Defense Date


Graduation Date

Fall 12-21-2018


Immediate Access

Submission Type


Degree Name



Communication and Rhetorical Studies


McAnulty College and Graduate School of Liberal Arts

Committee Chair

Erik A. Garrett

Committee Member

Ronald C. Arnett

Committee Member

Richard H. Thames


Philosophy of Communicative Experience, Aimé Césaire, la Négritude, Cahier d'un retour au pays natal, Kenneth Burke, Rhetoric, Lewis R. Gordon, Phenomenology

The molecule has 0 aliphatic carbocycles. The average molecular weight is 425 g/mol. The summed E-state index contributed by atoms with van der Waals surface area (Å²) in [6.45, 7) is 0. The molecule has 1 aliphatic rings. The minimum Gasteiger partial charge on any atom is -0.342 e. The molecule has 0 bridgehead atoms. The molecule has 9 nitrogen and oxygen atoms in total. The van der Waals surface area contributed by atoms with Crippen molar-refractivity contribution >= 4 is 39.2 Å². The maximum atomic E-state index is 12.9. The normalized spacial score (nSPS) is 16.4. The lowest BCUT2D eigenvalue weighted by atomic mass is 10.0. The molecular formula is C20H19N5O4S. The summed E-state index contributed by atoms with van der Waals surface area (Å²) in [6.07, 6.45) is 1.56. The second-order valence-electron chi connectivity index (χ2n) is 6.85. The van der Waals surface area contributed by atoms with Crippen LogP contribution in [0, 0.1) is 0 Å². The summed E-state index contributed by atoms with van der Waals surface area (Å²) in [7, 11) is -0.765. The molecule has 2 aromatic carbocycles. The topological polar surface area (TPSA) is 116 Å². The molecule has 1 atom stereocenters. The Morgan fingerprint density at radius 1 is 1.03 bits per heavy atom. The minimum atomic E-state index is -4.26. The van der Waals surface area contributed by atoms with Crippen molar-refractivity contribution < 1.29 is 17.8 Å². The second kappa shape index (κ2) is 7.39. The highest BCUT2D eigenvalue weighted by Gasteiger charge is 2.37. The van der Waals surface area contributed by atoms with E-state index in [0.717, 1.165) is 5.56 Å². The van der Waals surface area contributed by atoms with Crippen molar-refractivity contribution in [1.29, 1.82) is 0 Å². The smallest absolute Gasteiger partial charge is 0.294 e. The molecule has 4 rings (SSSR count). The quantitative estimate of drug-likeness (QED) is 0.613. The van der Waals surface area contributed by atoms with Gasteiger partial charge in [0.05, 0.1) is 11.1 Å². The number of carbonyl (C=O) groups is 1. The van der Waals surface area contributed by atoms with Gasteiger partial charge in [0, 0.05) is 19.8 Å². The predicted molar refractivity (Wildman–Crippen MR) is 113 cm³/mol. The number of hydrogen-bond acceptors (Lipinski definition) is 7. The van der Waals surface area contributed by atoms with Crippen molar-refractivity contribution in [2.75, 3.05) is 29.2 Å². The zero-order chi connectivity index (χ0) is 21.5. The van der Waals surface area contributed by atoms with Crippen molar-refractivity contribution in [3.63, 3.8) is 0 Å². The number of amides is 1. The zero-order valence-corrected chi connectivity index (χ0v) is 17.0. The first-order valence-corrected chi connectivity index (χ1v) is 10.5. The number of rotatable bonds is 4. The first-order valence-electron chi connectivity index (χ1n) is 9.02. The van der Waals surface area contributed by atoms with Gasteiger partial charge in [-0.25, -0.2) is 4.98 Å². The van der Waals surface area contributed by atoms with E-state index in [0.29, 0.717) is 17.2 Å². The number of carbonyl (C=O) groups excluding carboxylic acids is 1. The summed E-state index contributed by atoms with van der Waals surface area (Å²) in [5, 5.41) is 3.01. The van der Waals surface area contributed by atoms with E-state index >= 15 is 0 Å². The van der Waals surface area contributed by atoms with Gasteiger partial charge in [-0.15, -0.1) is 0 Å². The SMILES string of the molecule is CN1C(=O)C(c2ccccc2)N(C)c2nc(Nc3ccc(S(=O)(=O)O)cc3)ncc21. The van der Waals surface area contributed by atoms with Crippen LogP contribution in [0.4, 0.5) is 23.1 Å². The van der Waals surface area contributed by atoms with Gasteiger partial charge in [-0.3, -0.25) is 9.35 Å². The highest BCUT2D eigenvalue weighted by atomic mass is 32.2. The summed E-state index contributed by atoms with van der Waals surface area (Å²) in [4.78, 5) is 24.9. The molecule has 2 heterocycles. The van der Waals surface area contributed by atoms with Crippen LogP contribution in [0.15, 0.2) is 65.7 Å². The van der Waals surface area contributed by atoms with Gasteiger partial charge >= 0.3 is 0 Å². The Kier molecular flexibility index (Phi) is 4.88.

This dissertation project sets out to perform a rhetorical and phenomenological analysis of the subjectivity that Césaire portrays in his epic poem Cahier d’un retour au pays natal, or Notebook of a Return to My Native Land. Césaire published and republished Cahier four times in a 17-year period and the modified accounts of subjectivity presented in the lines of the poem mirrors that of Césaire’s own human subjectivity. Césaire poetically unleashes Cahier and his Négritude project in an effort to shift the geography of reason from its self-appointed European center, to create a liminal space for the totalized and autonomous development of human subjectivity, and to reconceptualize understandings of humanism in an effort to create space for a future that is rich in its particularity—in this case the particularity of human subjectivity. Césaire did not call for a reparation of the past nor a reclamation of the present, but rather offered a proclamation for a future wherein any conceptualization of the universal would be constituted by the particularity of the human subject as it presents itself to the other and the world. The dissertation project will critically examine the communicative, rhetorical, and phenomenological significance of Césaire’s accounts of human subjectivity in Cahier and his Négritude project as forms of linguistic empowerment aimed squarely at de-centering, shifting, and perhaps expanding the geography of reason so as to create and preserve a liminal space for the totalized and autonomous development of the richness that is found in the particularity of all human subjectivity.